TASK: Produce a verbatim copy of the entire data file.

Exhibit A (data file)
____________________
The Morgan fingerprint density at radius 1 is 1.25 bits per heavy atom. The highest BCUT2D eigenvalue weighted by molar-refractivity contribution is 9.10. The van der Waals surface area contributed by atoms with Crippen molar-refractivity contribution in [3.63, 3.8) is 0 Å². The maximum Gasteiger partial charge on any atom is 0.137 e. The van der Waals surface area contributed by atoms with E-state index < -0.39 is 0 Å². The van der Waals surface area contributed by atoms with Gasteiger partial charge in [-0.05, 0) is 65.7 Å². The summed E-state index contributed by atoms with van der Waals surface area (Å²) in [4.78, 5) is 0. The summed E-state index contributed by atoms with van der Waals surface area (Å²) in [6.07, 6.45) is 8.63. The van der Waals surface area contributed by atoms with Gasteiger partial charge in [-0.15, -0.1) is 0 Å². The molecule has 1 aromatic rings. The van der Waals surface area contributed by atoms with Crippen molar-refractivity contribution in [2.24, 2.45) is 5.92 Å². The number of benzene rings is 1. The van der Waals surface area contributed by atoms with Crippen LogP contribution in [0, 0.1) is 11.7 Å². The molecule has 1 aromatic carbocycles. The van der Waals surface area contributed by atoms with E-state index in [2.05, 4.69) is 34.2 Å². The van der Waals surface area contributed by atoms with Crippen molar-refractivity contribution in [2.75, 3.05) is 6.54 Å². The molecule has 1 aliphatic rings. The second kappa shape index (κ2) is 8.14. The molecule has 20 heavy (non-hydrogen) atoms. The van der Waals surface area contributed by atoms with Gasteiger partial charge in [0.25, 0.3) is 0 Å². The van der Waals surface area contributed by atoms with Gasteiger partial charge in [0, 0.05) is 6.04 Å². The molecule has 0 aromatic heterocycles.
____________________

The Morgan fingerprint density at radius 1 is 1.25 bits per heavy atom. The highest BCUT2D eigenvalue weighted by molar-refractivity contribution is 9.10. The van der Waals surface area contributed by atoms with Crippen molar-refractivity contribution in [3.63, 3.8) is 0 Å². The maximum Gasteiger partial charge on any atom is 0.137 e. The van der Waals surface area contributed by atoms with E-state index < -0.39 is 0 Å². The van der Waals surface area contributed by atoms with Gasteiger partial charge in [-0.05, 0) is 65.7 Å². The summed E-state index contributed by atoms with van der Waals surface area (Å²) in [4.78, 5) is 0. The summed E-state index contributed by atoms with van der Waals surface area (Å²) in [6.07, 6.45) is 8.63. The van der Waals surface area contributed by atoms with Gasteiger partial charge in [-0.15, -0.1) is 0 Å². The molecule has 1 aromatic rings. The van der Waals surface area contributed by atoms with Crippen molar-refractivity contribution in [2.24, 2.45) is 5.92 Å². The number of benzene rings is 1. The van der Waals surface area contributed by atoms with Crippen LogP contribution in [0, 0.1) is 11.7 Å². The molecule has 1 aromatic carbocycles. The van der Waals surface area contributed by atoms with E-state index in [2.05, 4.69) is 34.2 Å². The van der Waals surface area contributed by atoms with Crippen molar-refractivity contribution in [2.75, 3.05) is 6.54 Å². The molecule has 1 aliphatic rings. The second kappa shape index (κ2) is 8.14. The molecule has 20 heavy (non-hydrogen) atoms. The van der Waals surface area contributed by atoms with Gasteiger partial charge in [0.25, 0.3) is 0 Å². The van der Waals surface area contributed by atoms with Gasteiger partial charge in [0, 0.05) is 6.04 Å². The molecule has 0 aromatic heterocycles.